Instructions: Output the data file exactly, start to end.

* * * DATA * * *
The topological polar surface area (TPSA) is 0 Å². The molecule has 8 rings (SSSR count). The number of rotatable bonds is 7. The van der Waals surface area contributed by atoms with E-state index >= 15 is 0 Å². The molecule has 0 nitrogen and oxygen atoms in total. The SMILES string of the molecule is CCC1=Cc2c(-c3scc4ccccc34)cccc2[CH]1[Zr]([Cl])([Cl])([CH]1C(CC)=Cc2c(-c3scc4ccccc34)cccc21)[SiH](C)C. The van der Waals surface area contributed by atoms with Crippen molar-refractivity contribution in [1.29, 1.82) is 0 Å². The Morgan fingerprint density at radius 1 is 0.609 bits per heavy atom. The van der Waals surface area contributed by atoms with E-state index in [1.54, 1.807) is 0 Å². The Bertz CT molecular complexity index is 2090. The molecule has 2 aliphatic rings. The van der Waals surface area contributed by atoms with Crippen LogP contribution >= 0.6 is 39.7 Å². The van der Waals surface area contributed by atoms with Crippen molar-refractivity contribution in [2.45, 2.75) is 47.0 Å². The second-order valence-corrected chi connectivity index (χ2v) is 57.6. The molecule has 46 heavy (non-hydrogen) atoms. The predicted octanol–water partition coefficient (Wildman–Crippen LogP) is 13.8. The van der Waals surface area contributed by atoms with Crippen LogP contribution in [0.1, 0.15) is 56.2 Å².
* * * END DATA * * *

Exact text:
The topological polar surface area (TPSA) is 0 Å². The molecule has 8 rings (SSSR count). The number of rotatable bonds is 7. The van der Waals surface area contributed by atoms with E-state index >= 15 is 0 Å². The molecule has 0 nitrogen and oxygen atoms in total. The SMILES string of the molecule is CCC1=Cc2c(-c3scc4ccccc34)cccc2[CH]1[Zr]([Cl])([Cl])([CH]1C(CC)=Cc2c(-c3scc4ccccc34)cccc21)[SiH](C)C. The van der Waals surface area contributed by atoms with Crippen molar-refractivity contribution in [1.29, 1.82) is 0 Å². The Morgan fingerprint density at radius 1 is 0.609 bits per heavy atom. The van der Waals surface area contributed by atoms with E-state index in [1.54, 1.807) is 0 Å². The Bertz CT molecular complexity index is 2090. The molecule has 2 aliphatic rings. The van der Waals surface area contributed by atoms with Crippen LogP contribution >= 0.6 is 39.7 Å². The van der Waals surface area contributed by atoms with Crippen molar-refractivity contribution in [2.45, 2.75) is 47.0 Å². The second-order valence-corrected chi connectivity index (χ2v) is 57.6. The molecule has 46 heavy (non-hydrogen) atoms. The predicted octanol–water partition coefficient (Wildman–Crippen LogP) is 13.8. The van der Waals surface area contributed by atoms with Crippen LogP contribution in [0.1, 0.15) is 56.2 Å².